7. Event
    The Patient Safety Movement Foundation is proud to partner with MedStar Health to offer free Continuing Education (CE) credit for this patient safety webinar. With Patricia Merryweather-Arges, Dr. Ronald Wyatt, Dr. Daria Terrell, and Dr. Marcus Robinson. M Free CE offered for physicians, nurses, and pharmacists. This activity has been approved for AMA PRA Category 1 Credits™ and ANCC contact hours. Register
  8. Event
    This masterclass, facilitated by Barry Moult, a former Head of Information Governance for an NHS Trust, and his colleague Andrew Harvey, will focus on developing your role as a SIRO (Senior Information Risk Officer) in health and social care. Further information and to book your place or email kate@hc-uk.org.uk A discount is available to hub members by quoting reference hcuk20psl when booking (cannot be used in conjunction with any other offer; full T&Cs available upon request).
  9. Event
    This masterclass, facilitated by Barry Moult, a former Head of Information Governance for an NHS Trust, and his colleague Andrew Harvey, will focus on developing your role as a SIRO (Senior Information Risk Officer) in health and social care. Further information and to book your place or email kate@hc-uk.org.uk A discount is available to hub members by quoting reference hcuk20psl when booking (cannot be used in conjunction with any other offer; full T&Cs available upon request).
  10. Event
    until
    Bringing together healthcare and patient safety changemakers from across the globe, RLDatix Palooza creates a unique learning environment. With immersive education sessions, enlightening keynotes, healthcare thought leadership panels, interactive hands-on training opportunities and lively evening network activities – this is a conference like no other. You’ll leave with the inspiration (and skills) you need to take your patient safety initiatives to the next level. Registration
  11. Event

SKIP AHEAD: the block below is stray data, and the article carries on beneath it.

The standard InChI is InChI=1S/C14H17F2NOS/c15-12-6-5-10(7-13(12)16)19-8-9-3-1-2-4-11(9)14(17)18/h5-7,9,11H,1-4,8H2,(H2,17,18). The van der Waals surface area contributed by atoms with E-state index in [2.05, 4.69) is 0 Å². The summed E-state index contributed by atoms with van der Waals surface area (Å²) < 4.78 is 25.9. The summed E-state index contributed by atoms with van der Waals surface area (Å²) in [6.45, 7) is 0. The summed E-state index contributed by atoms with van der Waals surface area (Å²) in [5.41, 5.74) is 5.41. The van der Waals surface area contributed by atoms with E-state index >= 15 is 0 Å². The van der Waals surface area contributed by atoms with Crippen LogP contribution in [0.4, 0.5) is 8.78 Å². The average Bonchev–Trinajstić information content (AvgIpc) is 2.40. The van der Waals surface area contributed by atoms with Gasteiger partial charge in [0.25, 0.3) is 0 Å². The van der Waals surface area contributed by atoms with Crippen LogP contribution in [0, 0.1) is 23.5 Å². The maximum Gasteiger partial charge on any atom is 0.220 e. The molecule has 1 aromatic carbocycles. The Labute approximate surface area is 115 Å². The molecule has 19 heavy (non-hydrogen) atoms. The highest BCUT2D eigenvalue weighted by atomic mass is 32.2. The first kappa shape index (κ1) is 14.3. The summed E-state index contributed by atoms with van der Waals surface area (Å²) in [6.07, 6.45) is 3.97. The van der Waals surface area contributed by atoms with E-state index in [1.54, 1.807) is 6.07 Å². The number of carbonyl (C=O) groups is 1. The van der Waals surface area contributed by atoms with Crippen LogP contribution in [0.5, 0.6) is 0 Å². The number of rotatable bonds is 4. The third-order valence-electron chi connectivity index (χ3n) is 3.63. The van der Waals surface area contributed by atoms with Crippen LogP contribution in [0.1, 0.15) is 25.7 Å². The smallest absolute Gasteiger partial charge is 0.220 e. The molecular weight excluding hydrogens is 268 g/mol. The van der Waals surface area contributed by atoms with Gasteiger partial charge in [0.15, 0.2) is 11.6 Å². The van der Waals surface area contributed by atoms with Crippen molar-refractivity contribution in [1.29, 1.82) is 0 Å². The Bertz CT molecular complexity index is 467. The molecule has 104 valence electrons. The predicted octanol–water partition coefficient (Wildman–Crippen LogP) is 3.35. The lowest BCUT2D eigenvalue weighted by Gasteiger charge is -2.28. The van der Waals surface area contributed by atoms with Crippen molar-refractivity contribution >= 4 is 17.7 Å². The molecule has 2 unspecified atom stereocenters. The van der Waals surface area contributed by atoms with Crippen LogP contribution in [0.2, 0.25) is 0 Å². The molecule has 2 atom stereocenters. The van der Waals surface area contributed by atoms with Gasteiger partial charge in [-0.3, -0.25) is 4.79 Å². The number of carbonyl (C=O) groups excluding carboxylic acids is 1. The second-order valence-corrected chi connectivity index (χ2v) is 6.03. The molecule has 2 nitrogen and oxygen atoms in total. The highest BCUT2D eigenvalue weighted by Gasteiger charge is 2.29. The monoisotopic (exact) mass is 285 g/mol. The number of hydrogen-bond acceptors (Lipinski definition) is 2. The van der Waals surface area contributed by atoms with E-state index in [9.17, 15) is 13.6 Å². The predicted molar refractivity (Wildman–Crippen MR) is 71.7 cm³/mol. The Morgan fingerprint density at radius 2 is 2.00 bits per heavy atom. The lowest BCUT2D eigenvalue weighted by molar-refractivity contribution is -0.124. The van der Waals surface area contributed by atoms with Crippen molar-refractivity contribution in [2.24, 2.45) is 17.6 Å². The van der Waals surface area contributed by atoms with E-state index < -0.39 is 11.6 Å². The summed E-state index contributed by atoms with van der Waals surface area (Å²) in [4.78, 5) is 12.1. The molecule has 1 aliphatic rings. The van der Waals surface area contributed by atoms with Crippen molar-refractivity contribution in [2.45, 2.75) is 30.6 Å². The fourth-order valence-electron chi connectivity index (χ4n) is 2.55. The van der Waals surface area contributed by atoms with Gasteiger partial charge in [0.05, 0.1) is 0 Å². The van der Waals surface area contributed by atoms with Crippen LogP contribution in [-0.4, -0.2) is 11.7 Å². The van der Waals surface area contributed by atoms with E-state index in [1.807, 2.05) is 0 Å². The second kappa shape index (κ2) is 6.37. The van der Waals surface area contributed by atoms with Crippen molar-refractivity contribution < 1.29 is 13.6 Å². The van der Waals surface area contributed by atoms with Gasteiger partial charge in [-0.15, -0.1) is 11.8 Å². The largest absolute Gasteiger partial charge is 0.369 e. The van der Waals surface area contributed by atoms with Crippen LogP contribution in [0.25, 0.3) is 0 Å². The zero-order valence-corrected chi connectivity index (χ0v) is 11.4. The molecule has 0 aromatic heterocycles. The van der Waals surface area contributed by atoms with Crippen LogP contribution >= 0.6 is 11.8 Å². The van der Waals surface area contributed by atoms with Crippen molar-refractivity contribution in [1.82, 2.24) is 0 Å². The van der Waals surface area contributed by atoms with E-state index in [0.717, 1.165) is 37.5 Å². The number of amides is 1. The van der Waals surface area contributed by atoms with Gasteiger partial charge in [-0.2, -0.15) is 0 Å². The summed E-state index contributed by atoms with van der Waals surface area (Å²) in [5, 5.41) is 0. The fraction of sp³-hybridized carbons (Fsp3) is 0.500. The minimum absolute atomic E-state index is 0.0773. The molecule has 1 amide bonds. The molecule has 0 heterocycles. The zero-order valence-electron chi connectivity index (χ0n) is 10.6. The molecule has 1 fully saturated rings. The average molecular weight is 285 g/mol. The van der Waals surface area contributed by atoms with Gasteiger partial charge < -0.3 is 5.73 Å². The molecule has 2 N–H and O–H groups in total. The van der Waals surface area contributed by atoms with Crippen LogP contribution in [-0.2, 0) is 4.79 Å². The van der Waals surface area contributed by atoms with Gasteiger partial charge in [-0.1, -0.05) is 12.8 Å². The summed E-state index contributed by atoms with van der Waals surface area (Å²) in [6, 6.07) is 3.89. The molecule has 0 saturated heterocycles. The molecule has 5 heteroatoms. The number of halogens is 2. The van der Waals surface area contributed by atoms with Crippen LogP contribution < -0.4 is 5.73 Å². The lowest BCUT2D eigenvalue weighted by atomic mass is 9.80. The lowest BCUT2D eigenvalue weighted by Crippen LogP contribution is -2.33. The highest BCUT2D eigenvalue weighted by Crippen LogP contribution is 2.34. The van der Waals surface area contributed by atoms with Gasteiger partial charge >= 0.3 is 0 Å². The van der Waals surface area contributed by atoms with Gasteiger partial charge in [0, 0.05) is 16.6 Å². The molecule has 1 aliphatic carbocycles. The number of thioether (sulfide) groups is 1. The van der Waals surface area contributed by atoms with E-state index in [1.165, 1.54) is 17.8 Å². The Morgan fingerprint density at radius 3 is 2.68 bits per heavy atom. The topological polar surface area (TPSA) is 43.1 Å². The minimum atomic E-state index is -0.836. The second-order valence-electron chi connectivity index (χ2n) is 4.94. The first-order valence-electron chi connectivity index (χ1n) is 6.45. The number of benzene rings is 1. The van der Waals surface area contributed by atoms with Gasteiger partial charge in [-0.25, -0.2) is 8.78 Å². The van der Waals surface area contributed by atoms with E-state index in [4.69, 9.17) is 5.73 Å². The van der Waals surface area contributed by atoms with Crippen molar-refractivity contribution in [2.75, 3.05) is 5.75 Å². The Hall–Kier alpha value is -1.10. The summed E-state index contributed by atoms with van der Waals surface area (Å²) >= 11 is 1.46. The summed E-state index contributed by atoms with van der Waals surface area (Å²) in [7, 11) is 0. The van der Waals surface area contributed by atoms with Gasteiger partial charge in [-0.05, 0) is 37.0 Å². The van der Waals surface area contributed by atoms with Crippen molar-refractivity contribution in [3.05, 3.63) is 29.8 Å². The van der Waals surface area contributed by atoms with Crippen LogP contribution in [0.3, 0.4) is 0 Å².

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    Book here Matt Hassan, National Retraining Scheme and National Skills Fund Programme Director, Department for Education Iain Murray, Senior Policy Officer, TUC Nic Trower, Senior Policy Advisor, CBI Juliet Stuttard, Director, PwC UK Patrick Craven, Director of Assessment Policy, Research and Compliance, City & Guilds Dr Fiona Aldridge, Director, Policy and Research, Learning and Work Institute and Kenny Barron, Unite the Union; Joe Billington, National Careers Service; Stephen Cole, CITB; Lesley Giles, Work Advance; Jack Orlik, Nesta; Dr Susan Pember, Holex; Patrick Spencer, Centre for Social Justice; Simon Tindall, The Open University and Paul Warner, Association of Employment and Learning Providers Chaired by: Baroness Garden of Frognal, Deputy Speaker, House of Lords Lord Watson of Invergowrie, Shadow Spokesperson for Education The agenda: What has been learnt from the National Retraining Scheme Creating an effective retraining offer - funding, scope, and engagement with industry and the workforce Case study: international approaches to lifelong learning The role of qualifications in the future lifelong learning landscape Adapting to a changing labour market following COVID-19 - careers advice and guidance, retraining, digital literacy and the impact on labour mobility Lessons from the National Retraining Scheme pilots and user research, and the next steps for the National Skills Fund The discussion will also look ahead to: the role of the NRS in dealing with medium term skills needs following the COVID-19 pandemic the establishment of the Government’s new £2.5bn National Skills Fund prior to an expected consultation on the fund which will look at long term skills needs wider issues around lifelong learning Funding With concerns being raised by some in the sector, and with projected costs for both the National Retraining Scheme and National Skills Fund yet to be outlined - delegates will discuss: cost expectations sources of funding, including the potential balance of contributions from government, employers, and users. Size and scope Discussing what has been learnt so far from the National Retraining Scheme, with: pilots initially focused towards adults in low-skilled work and occupations susceptible to automation the first phase of the Scheme ahead of full rollout available only to adults aged 24 and older, qualified below degree level, and within a certain wage threshold. Inclusivity What will be needed to develop programmes that: adapt to user needs ensures high take-up secures the involvement of hard-to-reach groups serves those who are otherwise unlikely to receive retraining - particularly those lacking the time, money, and the confidence or necessary skills to retrain. Strategic aims How to achieve the overarching objectives of both the NRS and National Skills Fund, for: creating a culture of retraining and lifelong learning overcoming the barriers that adults face to retraining - looking at the roles of: careers advice and guidance - and how it will need to develop qualifications and awarding bodies. The changing skills landscape following the pandemic With the Government increasingly focusing on digital skills across the spectrum, we expect discussion on: the contribution of the National Retraining Scheme to maintaining and updating the digital literacy of the workforce opportunities for retraining in data science and artificial intelligence skills, with plans for this to be supported by the Adult Learning Technology Innovation Fund the shape that the National Skills Fund should take to support long term skills needs following COVID-19 - including how: the Fund can complement existing support which is available support employers - particularly SMEs how the Government can ensure the best possible return on investment. Broader economic impacts With the National Retraining Scheme and National Skill Funds widely considered as a response to work automation, we also expect discussion on: how the programmes can be designed to combat macro-economic challenges, such as skill shortages, productivity issues, and labour mobility examples of how retraining is being approached outside the UK. Developments that are relevant to the discussion: The first phase of the NRS - in the Liverpool City Region, the West Midlands Combined Authority, the Leeds City Region LEP, Cambridgeshire and Peterborough combined authority area, the Heart of the South West LEP and the North East LEP. The forthcoming Government consultation on the establishment of the National Skills Fund with a report by City and Guilds recently calling for government to release and redirect £3bn in funding assigned for the National Skills Fund to support those that have lost their jobs as a result of the COVID-19 pandemic. The announcement by Government of reforms to Higher Technical qualifications to improve support adults seeking to retrain and upskill, including new qualifications from September 2022 with a Government quality mark. Launch of the new digital service ‘Get Help to Retrain’ last year and the recent issuing by Government of a tender as part of the NRS for groups of employers, providers and local authorities to deliver a new training model in the digital sector with the partnership providing 12 week courses.